How to Create a Holiday Planner That Works For You

We’re half way through the series! (give or take a couple of bonus posts) For the first half, we focused on what we wanted from the holidays and also on getting all the tasks and to-do list items out of our heads and down on paper.

We took it a step further by organizing our to-do lists in a way that focused on the things that really matter to us for this coming holiday season. 

Now it’s time to start planning things out in a little more detail.  But before we start planning, we need to decide what kind of holiday planner we actually need.

Create a holiday planner tailored to your specific needs will help reduce some of that holiday stress.

Create a holiday planner that works for you to help reduce the stress of the holiday season.

Just like any other kind of planner, there are so many ways you can create a holiday planner.  The trick to creating one that will actually work for you is to figure out what you need to plan, how you like to plan, and how to put those two together.

There is no right or wrong here.  There is only what will work best for you! 

I’m putting this post in here now because we’re going to be diving deep into planning mode for the rest of the series.  Sometimes, it’s less overwhelming if you already have your planner set up and ready to go.

Creating Your Holiday Planner

Before we dive in too deep, I just want to clarify one thing.  You do not need to create a whole new planner just for the holidays.  (Unless you want too).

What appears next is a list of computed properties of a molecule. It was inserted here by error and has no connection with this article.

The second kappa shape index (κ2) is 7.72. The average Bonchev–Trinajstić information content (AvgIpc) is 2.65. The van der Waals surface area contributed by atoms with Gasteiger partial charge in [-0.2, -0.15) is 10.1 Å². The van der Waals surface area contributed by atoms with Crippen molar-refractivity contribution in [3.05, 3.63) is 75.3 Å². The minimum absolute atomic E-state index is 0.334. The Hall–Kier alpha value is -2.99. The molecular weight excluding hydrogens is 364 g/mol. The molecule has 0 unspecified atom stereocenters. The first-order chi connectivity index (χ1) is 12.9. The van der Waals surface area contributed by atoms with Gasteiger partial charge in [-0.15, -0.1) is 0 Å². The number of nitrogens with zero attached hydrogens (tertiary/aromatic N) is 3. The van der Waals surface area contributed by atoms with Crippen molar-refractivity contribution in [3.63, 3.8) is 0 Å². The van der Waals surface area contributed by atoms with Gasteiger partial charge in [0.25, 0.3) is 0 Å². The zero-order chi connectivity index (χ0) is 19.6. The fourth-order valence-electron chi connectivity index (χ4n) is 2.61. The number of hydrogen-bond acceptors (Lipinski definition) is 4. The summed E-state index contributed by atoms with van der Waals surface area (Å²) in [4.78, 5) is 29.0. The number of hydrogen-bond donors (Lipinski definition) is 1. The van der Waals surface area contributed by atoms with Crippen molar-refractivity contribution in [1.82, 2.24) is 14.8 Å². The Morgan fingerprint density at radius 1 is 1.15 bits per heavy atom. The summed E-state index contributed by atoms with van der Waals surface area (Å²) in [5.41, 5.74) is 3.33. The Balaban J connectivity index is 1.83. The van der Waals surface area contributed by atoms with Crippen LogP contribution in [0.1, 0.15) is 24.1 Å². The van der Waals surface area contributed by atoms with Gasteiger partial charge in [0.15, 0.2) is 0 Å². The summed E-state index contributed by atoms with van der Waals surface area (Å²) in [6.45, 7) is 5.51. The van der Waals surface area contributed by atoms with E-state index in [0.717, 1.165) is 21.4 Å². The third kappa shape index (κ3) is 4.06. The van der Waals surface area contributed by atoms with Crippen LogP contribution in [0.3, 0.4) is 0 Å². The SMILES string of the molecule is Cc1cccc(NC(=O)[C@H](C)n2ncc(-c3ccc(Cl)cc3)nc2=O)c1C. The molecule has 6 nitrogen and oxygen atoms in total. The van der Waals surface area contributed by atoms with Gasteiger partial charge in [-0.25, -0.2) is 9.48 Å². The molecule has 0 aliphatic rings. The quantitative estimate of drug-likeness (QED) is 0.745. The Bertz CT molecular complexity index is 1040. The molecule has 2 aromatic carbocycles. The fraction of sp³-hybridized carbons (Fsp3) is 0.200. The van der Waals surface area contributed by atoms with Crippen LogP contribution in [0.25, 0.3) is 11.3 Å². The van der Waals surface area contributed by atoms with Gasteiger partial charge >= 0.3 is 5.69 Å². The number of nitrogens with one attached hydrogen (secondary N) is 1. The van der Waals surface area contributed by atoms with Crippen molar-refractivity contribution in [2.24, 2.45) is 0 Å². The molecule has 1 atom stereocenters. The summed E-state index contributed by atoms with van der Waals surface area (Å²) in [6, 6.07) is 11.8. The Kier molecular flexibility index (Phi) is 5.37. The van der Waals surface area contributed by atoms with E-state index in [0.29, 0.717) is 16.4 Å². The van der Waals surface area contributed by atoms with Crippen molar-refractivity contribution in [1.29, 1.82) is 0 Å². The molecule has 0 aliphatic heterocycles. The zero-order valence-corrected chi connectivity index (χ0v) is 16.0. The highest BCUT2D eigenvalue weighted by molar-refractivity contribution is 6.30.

A holiday planner it could be as simple as:

  • a section in your every day  planner or your home management binder
  • a folder on your computer or phone
  • a notebook
  • a section in your bullet journal
  • pages on a clipboard
  • or you could make a planner specifically for the holidays that you can use year after year

I know I already said it, but I want to say it one more time – there is no right or wrong way to make a planner, as long as it helps you plan and track what you need.

Step 1 – Determining What You Need in Your Holiday Planner

Don’t let this first step scare you.  It can feel overwhelming or even intimidating, but I’ll let you in on a little secret – you’ve already figured this out!  Remember those lists we made last week?  Those are going to help you figure out what you need to have in your holiday planner.

Do you do a lot baking?  Maybe you need a section or a file just for planning your baking.  You might want to include a list of items to bake, a plan for what to bake when, a grocery list of baking supplies, and maybe even a reference for where to find the recipes.  If you like having everything in one spot you might want to put your recipes in this section too.

Are you hosting a party? You might want to include a party planning section where you can keep all your lists for things to buy, what decorations you need, the guest list, the meal plan, and anything else you might need to keep track of for your event.

Hosting family or friends for the holidays?  Maybe a section for preparing for guests or for planning meals while company is here. You could keep a list of activities and attractions they might want to check out.

Over in the Facebook group I asked everyone to share a holiday task they dread doing.  Cleaning during the holidays was the number one answer.  Perhaps a cleaning section might be a great idea to include.  Maybe with a quick cleaning cheat sheet, or a plan for how to break up the cleaning after the holidays into manageable, less detestable chunks.

Go through your list and see if you can group tasks together in a way that makes sense to you.  Those groups will then become your sections.

Step 2 – Paper, Digital, or Both

The next thing to decide is how you’re going to store your plans.  This is a deeply personal choice and it depends on what works best for you.  If planning on paper works best for you, then grab a binder, your current planner, a notebook, or whatever works best for you and make that the home for all your holiday planning needs.